Do you still have the charity plot in addition to your own or did you have to give that one up?

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          • Galina
            Galina commented
            Editing a comment
            That many empty plots in a town allotment. When others have long waiting lists. I guess this is down to your committee and how welcome people feel or otherwise. If no effort is made to do something with the empty plots, it is not very inviting to others.

            We did get a half decent shower and hopefully more to come. Soil here is still rock hard.

          • clumsy
            clumsy commented
            Editing a comment
            Got bit but dried out with the wind. Need bit more.

          • Galina
            Galina commented
            Editing a comment
            We need a lot more! I only got 8 watering cans from what the house roof collected and the soil is barely damp. It is ok where I had a thick grass mulch over the dug soil, but there has not been that much grass so far this year. Hope the grass will grow a bit faster now with the rain.

        • #7
          Hyacinth beans direct swon plus malabar spinach both in the greenhouse.

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          • Galina
            Galina commented
            Editing a comment
            Wow! I would never dare do that. I pregrow in the house and when the plants are big enough I transplant under bottle cloches to keep them safe from the voles and mice.

            In the field behind the garden 'something' has been planted, I am not sure what (the hedge at the bottom is about ten foot tall as a wind break), but the farmer has installed one of those pop gun bird scarers. It went off several times in a row close to us and the pheasants came into our garden. They are so tame. I enjoyed watching them. I think the gun frightens them into our garden.

          • clumsy
            clumsy commented
            Editing a comment
            I sometimes find it easier to direct sow less messing about. But germination can be erratic. I think I would be frighten if the gun goes off when you least expect it.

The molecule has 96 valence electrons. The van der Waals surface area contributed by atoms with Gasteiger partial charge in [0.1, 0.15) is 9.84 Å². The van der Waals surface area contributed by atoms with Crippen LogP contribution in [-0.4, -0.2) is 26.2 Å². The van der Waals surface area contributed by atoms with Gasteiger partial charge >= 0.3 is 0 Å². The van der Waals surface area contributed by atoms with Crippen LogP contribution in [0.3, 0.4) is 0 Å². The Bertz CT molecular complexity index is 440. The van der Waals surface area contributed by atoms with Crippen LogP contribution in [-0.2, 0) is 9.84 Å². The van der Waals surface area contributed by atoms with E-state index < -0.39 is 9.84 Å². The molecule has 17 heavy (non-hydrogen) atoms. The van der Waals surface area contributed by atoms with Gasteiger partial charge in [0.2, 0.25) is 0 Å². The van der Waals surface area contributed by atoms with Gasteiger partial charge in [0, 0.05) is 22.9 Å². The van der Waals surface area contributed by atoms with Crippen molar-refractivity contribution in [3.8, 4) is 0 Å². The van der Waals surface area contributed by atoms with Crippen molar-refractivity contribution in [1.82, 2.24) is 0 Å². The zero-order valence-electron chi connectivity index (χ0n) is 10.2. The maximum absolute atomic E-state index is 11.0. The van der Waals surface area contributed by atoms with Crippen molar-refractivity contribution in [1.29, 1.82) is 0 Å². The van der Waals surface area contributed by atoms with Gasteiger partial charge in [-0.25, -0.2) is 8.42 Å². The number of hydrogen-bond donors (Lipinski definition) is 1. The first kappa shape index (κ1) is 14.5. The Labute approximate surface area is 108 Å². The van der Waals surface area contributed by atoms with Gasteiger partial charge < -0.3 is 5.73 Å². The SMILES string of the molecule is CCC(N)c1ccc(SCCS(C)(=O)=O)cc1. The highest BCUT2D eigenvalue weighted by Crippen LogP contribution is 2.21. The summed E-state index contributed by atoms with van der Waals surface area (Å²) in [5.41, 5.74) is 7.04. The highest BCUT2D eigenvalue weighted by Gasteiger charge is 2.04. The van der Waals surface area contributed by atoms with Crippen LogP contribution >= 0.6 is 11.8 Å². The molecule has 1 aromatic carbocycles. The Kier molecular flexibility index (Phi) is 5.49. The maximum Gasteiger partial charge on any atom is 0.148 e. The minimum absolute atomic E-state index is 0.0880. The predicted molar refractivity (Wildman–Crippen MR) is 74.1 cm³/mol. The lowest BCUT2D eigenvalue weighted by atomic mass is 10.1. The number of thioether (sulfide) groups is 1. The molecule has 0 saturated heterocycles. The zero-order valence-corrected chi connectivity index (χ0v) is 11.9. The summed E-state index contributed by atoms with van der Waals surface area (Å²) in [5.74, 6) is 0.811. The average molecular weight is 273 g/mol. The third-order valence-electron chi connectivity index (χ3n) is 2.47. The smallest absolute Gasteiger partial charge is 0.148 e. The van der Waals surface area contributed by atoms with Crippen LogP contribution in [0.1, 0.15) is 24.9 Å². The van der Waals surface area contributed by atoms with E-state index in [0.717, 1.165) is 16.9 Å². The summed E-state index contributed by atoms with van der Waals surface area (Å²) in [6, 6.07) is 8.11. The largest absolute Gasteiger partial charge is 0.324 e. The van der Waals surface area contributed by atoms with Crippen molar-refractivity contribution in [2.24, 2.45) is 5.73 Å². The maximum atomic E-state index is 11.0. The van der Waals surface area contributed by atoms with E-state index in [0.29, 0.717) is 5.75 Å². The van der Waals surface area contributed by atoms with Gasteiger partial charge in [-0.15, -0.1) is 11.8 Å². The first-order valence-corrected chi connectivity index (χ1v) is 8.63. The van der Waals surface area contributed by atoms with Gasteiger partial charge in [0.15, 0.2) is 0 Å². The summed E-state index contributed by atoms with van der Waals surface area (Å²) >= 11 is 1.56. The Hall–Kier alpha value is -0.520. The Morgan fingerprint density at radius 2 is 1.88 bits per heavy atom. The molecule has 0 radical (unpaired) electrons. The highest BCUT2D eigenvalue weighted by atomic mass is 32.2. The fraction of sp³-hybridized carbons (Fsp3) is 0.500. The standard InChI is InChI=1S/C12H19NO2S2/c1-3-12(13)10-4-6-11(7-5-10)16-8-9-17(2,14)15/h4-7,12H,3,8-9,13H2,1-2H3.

• #8
          Chilli plant has a flower.

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          • Galina
            Galina commented
            Editing a comment
            Oooh! Not even the ones I managed to overwinter have flowers yet!

        • #9
          Took this photo yesterday noticed sweetcorn has germinated. The photo isn't great but you can see two small plants. They were sown direct in the soil on the plot.

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          • #10
            Excellent. You are brave Clumsy. This is another plant where I will always transplant or the beasties get the lot. It looks more than 2 that have germinated. Lovely.

            We have broad beans and the first pea in flower. The pea is one of the last F2s from the cross between the yellow Court Estate Gold and Shiraz. So there are possibly some partially red pods there. Or perhaps a proper full red, that would be nice. We will see.

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            • clumsy
              clumsy commented
              Editing a comment
              I prefer direct sowing much easier plus the plants are used to the elements and preform better I think.

          • #11
            The gniff carrots sown direct plus some lettuce sown direct also. The plot looks good can see loads of weeds germinating and volunteer potato plants.
            The lab lab beans are ready to be planted outside soon to if they will grow, some in the greenhouse also with the ones sown direct in the soil.
            Last edited by clumsy; 10-05-2019, 15:58. Reason: Added lab lab beans photo.